When Pennsylvania couples decide to end their marriage, a lot of questions crop up as to how to achieve that end. A divorce, while promising a new beginning at the end of the process, also raises a lot of uncertainties and issues that need to be addressed keeping in mind both the short and long term.
It is an unfortunate statistic that a first marriage lasts 12 years on average, and 50% of those end up in divorce. This means while couples are planning on how to spend the rest of their lives together, they should also have a plan in place for how to spend the rest of their lives separately.
Though the benefits of prenuptial agreements in easing property division after a divorce have been mentioned many times to Pennsylvania residents, the reality is that many couples may still shy away from entering into one. Deciding who gets what in case the couple splits up, even before they get married to one another, can be a difficult conversation to have, which is why many couples avoid it. However, not all hope is lost. Married couples can enter into a postnuptial agreement any time after they tie the knot.
While it may take a Pennsylvania couple some time to accept that their marriage is over and it is time to take the next step of getting the divorce, once the decision is made couples want to get through the motions quickly. No one wants a long drawn out divorce, as it consumes energy and finances. One way couples can plan to avoid the long drawn out process of property division is by entering into a prenuptial agreement at the time of the marriage.
Pennsylvania residents might remember reading a recent post highlighting the differences between millennial couples and those of previous generations. For example, millennials are getting married later and pulling down the divorce rate. It was also mentioned how they are trying to be prudent about their financial choices, opting to live with their significant other before tying the knot in an attempt to drive down living costs. Another way in which millennials are different from their older counterparts is their approach to bank accounts after marriage.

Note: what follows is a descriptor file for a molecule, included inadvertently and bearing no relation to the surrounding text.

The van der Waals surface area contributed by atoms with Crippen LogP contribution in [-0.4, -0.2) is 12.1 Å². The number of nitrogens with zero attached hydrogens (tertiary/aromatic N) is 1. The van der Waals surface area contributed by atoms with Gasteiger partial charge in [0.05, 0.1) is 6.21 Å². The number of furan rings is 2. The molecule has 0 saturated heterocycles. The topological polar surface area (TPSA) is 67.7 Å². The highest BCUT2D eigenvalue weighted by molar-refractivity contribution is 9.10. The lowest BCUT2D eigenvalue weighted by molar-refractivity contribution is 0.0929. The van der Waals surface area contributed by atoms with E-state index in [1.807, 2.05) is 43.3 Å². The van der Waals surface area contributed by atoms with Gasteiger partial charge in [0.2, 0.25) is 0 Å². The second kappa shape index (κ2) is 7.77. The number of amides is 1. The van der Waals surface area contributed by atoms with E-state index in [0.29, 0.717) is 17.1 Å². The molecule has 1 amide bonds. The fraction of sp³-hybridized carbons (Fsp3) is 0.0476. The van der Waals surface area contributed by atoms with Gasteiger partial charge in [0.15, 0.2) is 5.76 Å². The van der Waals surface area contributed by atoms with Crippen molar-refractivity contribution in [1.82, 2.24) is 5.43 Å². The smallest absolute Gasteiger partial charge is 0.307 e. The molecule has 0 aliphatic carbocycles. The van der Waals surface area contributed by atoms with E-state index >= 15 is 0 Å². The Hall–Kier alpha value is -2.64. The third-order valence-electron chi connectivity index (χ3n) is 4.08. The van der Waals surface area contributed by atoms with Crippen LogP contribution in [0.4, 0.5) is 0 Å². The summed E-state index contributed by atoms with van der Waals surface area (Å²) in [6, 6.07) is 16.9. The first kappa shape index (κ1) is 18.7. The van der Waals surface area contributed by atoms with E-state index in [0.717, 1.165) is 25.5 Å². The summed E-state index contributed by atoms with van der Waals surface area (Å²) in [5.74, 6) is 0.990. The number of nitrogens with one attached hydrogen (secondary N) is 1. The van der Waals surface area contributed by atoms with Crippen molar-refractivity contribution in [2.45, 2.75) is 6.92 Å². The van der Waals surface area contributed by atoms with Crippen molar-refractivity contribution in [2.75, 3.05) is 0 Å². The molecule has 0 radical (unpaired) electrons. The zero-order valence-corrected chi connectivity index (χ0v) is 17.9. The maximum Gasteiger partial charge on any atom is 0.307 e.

Burdened with debt from many sides, millenials are taking their time to make important decisions, like choosing to marry. In an attempt to become financially independent first, they are driving the marriage rate down. Taking the time to settle, however, does have its advantages, as they are being strategic about who they choose and fearful of separation, thus, bringing the divorce rate down as well.
Pennsylvania residents contemplating divorce may realize that, as part of the property division process, they will need to make a full accounting of their assets and debts. However, in many cases, couples come to realize that they have more assets and debts than they realized.
Among the variety of issues that must be addressed in a divorce case in Pennsylvania, property division is the most likely to have a long-term impact on a person's financial security. After all, for most married couples, working together toward greater financial security is one of the main goals in life, particularly nowadays when both spouses are likely to be employed and earning an income. When it comes time to end the relationship, how those accumulated assets will be divided can be a major sticking point.
Although Pennsylvania residents going through a divorce will expect to encounter many complicated issues as the legal proceedings play out, no issue can present as many thorny problems as the property division part of the case. During the course of a marriage, most couples acquire a significant amount of assets - oftentimes, more than they even realize when the divorce case starts. So, what complex issues can come up during the property division part of a divorce in Pennsylvania?